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From this article, I read that the author drew four versions of CDFs each plotted in different distributions (all four plots come from the same sample data)

enter image description here

From these four plots, the author chooses specifically the Weibull distribution because the sample data is best represented in Weibull distribution. And he draws the following conclusion:

"A similar assessment can be made with a probability plot, which shows this is a predictable process and that 91 percent of the ER waiting times are within four hours."

enter image description here

Why did he specifically choose Weibull distribution to draw that conclusion? Couldn't you just use the CDF plotted in lognormal, exponential, or normal scale to draw the same conclusion?

My understanding of interpreting CDF says that reading percentiles should not be affected by different distribution scales.

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    $\begingroup$ I am assuming he chose Weibull because it has a non-significant and highest p-value of them all, based on a goodness of fit test. $\endgroup$ – user2974951 Feb 19 '19 at 8:40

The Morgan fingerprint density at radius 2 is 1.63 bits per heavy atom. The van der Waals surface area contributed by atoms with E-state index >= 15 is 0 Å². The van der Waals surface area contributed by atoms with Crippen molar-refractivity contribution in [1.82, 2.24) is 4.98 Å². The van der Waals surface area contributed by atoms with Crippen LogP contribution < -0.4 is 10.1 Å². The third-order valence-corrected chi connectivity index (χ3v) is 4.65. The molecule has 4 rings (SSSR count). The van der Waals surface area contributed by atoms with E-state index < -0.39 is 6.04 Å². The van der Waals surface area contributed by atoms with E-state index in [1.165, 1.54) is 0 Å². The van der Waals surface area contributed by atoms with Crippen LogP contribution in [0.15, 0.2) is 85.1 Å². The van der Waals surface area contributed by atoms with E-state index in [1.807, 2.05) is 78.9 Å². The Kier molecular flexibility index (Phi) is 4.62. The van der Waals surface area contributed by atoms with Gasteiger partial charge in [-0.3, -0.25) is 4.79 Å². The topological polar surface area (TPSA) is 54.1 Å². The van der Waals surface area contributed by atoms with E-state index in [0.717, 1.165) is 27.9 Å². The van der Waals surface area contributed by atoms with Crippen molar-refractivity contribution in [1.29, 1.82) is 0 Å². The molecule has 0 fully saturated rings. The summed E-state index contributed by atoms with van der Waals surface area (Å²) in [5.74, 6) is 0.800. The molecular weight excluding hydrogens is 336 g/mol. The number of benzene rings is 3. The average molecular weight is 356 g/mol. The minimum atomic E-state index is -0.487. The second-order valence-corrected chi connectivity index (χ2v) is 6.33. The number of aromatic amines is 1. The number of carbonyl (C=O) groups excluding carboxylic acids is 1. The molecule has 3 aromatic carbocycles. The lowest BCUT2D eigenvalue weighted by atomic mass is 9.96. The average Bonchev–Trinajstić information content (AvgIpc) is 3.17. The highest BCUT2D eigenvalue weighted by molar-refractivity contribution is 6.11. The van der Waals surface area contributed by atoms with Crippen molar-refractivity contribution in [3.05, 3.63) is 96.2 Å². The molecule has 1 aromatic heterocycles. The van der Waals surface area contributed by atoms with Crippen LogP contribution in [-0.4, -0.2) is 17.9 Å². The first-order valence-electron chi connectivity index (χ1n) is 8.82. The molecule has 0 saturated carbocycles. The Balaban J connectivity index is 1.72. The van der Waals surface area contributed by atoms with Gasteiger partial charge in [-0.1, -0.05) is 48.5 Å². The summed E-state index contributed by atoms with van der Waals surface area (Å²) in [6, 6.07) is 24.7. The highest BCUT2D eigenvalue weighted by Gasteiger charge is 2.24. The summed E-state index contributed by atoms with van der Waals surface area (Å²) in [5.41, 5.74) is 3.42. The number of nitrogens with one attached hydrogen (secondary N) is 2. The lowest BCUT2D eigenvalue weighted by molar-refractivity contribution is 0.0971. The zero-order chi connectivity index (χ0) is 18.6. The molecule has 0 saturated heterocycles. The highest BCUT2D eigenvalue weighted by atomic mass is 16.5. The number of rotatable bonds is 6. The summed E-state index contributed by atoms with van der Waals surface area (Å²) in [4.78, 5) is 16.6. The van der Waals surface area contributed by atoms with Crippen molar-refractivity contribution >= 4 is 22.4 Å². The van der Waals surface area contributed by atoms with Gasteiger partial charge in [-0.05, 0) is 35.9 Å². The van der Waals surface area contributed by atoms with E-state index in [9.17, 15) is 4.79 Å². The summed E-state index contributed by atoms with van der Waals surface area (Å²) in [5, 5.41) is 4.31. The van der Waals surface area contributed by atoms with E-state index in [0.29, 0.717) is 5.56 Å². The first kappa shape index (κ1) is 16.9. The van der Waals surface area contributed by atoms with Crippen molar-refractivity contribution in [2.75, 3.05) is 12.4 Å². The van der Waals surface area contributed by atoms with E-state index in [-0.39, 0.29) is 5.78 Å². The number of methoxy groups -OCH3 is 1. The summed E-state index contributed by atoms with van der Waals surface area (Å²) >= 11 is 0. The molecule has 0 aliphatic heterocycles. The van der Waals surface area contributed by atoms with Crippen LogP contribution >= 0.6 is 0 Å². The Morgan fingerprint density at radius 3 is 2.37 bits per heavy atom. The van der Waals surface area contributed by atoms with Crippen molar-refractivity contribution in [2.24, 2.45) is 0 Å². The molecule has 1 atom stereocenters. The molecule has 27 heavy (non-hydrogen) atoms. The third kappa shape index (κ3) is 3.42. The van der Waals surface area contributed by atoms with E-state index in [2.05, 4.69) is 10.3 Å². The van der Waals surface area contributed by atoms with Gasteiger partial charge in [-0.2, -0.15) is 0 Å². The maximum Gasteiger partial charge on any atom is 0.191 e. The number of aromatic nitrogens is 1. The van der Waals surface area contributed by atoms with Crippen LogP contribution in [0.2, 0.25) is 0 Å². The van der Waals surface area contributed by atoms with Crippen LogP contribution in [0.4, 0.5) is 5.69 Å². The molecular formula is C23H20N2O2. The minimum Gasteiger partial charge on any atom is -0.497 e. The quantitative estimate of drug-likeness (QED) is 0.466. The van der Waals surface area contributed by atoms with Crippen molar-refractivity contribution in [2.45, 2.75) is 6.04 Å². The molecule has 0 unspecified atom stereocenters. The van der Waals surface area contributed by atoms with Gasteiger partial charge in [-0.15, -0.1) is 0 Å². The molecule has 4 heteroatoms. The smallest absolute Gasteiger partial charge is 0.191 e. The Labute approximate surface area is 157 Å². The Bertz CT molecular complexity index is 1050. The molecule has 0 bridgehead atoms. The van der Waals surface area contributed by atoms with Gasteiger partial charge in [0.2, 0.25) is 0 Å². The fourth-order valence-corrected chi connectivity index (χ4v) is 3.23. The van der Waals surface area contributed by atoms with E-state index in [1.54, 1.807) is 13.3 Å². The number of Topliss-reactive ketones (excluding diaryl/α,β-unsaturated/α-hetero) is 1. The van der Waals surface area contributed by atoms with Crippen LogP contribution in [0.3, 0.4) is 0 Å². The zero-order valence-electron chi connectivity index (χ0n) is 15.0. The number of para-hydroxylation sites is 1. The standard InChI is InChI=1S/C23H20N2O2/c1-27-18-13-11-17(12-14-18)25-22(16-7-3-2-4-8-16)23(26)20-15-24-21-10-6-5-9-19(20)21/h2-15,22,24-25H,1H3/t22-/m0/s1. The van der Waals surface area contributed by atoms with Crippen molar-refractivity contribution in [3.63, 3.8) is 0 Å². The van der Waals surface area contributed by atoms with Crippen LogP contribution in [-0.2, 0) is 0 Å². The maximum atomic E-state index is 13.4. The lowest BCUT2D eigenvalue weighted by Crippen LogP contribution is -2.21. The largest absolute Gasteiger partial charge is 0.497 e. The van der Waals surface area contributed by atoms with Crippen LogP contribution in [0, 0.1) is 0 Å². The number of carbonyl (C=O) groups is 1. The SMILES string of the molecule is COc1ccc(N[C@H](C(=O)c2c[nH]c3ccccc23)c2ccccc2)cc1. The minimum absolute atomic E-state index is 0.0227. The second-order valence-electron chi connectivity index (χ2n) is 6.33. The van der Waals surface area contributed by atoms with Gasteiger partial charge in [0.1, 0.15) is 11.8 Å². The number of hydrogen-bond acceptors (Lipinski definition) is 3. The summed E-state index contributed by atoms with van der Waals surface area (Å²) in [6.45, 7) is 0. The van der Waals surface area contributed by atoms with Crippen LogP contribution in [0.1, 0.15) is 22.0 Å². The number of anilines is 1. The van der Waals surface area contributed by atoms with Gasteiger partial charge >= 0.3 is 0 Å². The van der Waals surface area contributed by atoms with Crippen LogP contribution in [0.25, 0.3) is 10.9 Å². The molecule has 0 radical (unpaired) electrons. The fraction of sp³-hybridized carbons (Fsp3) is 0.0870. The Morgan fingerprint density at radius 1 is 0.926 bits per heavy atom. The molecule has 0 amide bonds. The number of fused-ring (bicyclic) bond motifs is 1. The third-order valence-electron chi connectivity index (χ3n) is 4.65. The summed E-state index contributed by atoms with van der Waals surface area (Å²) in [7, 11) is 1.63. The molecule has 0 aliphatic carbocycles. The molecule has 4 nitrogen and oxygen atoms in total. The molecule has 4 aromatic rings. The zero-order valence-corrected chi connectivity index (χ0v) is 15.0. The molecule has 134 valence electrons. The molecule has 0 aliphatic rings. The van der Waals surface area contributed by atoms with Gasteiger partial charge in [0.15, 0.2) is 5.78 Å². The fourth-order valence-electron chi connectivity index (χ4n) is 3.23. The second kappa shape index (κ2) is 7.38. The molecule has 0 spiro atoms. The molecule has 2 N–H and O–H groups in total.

• $\begingroup$ @user2974951 Yes, but how does it affect reading the percentiles? Does the inverse of percentiles yield different values for different distributions? $\endgroup$ – Eric Kim Feb 19 '19 at 21:52
  • $\begingroup$ Could it be based on the Anderson-Darling statistic value? Lower the AD value, better the fit. $\endgroup$ – Saikiran Garimella Apr 15 '19 at 18:12
  • $\begingroup$ If you look closely at the large plot, you will notice that the calculation uses the fitted line rather than the data points. It should be clear that the lines in the small plots fit the data points rather differently, implying the answer depends on which plot is used. $\endgroup$ – whuber Apr 15 '19 at 20:19

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